The plot failed because of a "minor piece of carelessness" the judge said
A bogus peer who led a "sophisticated" plot to steal £229m from a Japanese bank has been jailed for eight years.
"Lord" Hugh Rodley, of Gloucestershire, who bought his title and lived in a manor house, was convicted of conspiracy charges dating back to 2004.
Gang members had installed spyware on computers at the London offices of Sumitomo Mitsui bank in order to steal money from big business accounts.
Four other men were jailed for between three and four years.
Rodley, 61, who lived in Tewkesbury and was described as the "chief executive", had teamed up with a gang of internet thieves to target the bank.
The "bold and sophisticated" plot was only foiled at the 11th hour by the complexities of inter-bank money transfers, the court heard.
Bank insider and security supervisor Kevin O'Donoghue, 34, of Birmingham was jailed for four years, four months after admitting conspiracy to steal at Snaresbrook Crown Court.
He had unlocked the Japanese bank's London offices so the gang could make "surreptitious" visits at night, the jury was told.
He also tampered with CCTV equipment in a bid to avoid the presence of Belgian computer expert Jan Van Osselaer, 32, and his "recruiter", Frenchman Gilles Poelvoorde, 35 being caught on camera.
Osselaer and Poelvoorde then used software to corrupt the bank's computer system, record the keystrokes of staff and reveal user names and passwords, jurors were told.
That gave them access to the holdings of major companies like Toshiba International, Nomura Asset Management and Sumitomo Chemical UK.
They made several attempts to electronically transfer up to £12.5m at a time around the world, but were unsuccessful because of "field logging errors".
The plot was discovered when staff returned to work after the weekend and realised their computers were not working properly.
Then they found a number of network cables had been "taken out".
Sentencing the men, Judge Martyn Zeidman QC, said: "In the old days the villain would break down the door of the bank, go in and simply take the money.
THE £229M BANK SWINDLE PLOT
Hugh Rodley, 61, of Tewkesbury, Gloucestershire, guilty of conspiracies to defraud and to transfer criminal property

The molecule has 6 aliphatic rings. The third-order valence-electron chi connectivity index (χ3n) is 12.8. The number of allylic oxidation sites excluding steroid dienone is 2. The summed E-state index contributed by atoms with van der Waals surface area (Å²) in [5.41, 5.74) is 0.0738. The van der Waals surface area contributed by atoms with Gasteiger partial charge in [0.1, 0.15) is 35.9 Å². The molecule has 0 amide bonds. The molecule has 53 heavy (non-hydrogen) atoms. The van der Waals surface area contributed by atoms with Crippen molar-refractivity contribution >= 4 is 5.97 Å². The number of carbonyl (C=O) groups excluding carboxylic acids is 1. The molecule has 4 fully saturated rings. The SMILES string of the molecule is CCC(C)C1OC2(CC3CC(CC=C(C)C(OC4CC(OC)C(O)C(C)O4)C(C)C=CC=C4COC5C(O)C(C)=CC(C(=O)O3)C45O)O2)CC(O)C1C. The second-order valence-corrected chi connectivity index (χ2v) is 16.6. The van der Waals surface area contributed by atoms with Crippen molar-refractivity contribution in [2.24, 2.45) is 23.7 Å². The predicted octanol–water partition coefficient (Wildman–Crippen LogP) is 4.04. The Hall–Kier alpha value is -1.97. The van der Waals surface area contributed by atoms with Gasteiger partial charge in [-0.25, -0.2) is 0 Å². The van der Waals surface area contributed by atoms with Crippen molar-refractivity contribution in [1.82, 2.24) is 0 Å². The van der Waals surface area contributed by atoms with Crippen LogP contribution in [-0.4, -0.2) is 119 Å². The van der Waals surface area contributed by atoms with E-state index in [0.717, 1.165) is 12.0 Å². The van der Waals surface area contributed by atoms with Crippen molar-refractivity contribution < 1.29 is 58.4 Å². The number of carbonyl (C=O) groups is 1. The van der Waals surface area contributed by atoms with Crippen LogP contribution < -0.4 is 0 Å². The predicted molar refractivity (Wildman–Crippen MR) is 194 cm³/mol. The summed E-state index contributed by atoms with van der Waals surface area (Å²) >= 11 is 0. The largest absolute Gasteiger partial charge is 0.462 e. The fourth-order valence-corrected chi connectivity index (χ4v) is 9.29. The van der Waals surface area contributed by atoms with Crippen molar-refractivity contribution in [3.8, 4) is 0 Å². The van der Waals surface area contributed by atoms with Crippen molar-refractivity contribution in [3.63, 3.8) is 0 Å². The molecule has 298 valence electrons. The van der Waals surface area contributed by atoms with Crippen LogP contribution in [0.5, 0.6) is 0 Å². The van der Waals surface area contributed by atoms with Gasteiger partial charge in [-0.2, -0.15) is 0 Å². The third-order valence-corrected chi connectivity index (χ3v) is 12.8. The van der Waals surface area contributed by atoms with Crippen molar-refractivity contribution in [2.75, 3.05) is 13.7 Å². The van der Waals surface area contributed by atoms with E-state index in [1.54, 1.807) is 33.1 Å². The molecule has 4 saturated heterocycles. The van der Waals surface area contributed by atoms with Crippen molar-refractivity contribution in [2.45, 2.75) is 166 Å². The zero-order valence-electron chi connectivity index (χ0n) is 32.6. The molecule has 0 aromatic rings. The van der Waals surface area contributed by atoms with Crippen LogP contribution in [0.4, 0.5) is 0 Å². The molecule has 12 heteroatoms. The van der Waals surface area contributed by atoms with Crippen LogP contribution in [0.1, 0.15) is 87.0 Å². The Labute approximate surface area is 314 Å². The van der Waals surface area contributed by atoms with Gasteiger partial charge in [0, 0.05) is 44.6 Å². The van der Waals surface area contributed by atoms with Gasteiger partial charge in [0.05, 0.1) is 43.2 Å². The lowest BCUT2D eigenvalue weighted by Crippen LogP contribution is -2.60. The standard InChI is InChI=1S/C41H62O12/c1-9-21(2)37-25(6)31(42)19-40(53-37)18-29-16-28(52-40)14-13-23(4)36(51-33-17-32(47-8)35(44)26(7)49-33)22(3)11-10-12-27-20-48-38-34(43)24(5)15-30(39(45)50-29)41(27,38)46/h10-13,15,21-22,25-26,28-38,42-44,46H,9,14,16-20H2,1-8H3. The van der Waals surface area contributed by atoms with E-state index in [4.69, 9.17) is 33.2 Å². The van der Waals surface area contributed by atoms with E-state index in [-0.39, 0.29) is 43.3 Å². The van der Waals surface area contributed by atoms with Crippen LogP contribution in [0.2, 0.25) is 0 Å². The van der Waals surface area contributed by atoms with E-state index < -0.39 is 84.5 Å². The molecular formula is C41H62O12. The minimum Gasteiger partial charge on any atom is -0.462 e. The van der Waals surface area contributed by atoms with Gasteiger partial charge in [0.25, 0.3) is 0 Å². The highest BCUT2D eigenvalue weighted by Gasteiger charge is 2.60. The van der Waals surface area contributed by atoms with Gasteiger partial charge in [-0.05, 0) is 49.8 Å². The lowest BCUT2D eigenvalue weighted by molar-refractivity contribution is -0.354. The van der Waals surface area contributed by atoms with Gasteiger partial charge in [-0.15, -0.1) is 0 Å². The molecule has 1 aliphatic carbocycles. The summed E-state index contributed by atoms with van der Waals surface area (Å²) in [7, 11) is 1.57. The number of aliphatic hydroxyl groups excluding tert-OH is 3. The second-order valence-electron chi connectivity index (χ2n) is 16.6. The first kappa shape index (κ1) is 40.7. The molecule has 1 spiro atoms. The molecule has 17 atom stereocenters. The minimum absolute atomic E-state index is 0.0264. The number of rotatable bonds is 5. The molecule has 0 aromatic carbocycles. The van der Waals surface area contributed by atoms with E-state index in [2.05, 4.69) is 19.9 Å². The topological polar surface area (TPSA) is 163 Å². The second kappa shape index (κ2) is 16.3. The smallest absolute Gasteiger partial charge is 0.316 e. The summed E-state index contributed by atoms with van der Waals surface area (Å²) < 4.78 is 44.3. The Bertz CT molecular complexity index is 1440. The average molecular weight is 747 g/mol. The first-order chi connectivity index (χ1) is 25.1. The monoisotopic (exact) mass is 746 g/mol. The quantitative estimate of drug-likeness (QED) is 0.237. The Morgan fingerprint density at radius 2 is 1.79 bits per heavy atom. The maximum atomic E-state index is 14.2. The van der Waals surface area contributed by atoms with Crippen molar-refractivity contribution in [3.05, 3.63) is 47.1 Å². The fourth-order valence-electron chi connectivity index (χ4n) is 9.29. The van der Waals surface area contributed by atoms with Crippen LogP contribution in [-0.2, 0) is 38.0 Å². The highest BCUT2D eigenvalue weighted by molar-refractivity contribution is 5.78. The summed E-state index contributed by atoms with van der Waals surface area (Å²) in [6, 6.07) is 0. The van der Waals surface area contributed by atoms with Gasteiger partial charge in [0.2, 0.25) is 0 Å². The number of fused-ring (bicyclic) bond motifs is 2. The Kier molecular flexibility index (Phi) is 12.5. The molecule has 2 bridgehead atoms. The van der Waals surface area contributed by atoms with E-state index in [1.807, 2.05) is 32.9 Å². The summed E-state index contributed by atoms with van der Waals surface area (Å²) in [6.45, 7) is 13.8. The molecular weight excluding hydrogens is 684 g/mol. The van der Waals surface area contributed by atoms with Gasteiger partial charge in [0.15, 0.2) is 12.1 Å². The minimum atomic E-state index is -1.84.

David Nash, 47, from Durrington, West Sussex, guilty of conspiracy to transfer criminal property
Kevin O'Donoghue, 34, of Minstead Road, Birmingham, admitted conspiracy to steal
Jan Van Osselaer, 32, of Belgium, admitted conspiracy to steal
Gilles Poelvoorde, 35, of France, admitted conspiracy to steal
"Nowadays a different technique is applied... but the principle is exactly the same.
"There was dishonesty on a gigantic scale and if it had been successful, as it easily could have been, it would have occasioned huge losses.
"In the event, because of a minor piece of carelessness, the operation failed."
Rodley was found guilty of conspiracy to defraud and conspiracy to transfer criminal property between 1 January and 5 October 2004.
Soho sex shop owner David Nash, 47, from Durrington, West Sussex, was jailed for three years for his role in the plot.
He had been used by Rodley to front accounts into which the funds would have been channelled, the trial heard.
Judge Zeidman said he had tried to "hide behind others" and "pull the wool over the eyes of this jury".
Osselaer received three-and-a-half years while Poelvoorde got four after they admitted conspiracy to steal.
Swedish national Inger Malmros, 58, who lives in Gran Canaria, was cleared of both counts.
She had told the court she knew nothing of two instructions - allegedly from her firm - concerning the planned transfer of some of Sumitomo's cash.
A seventh defendant, Rodley's 74-year-old business partner Bernard Davies, committed suicide two days before the trial began.
A note was read to the court in which he said he had "lost the will to live" after receiving death threats from an underworld figure because he would not reveal Rodley's and Nash's whereabouts.
Sumitomo Mitsui said its systems and controls had prevented the fraud's success and that at no point were customer accounts at risk.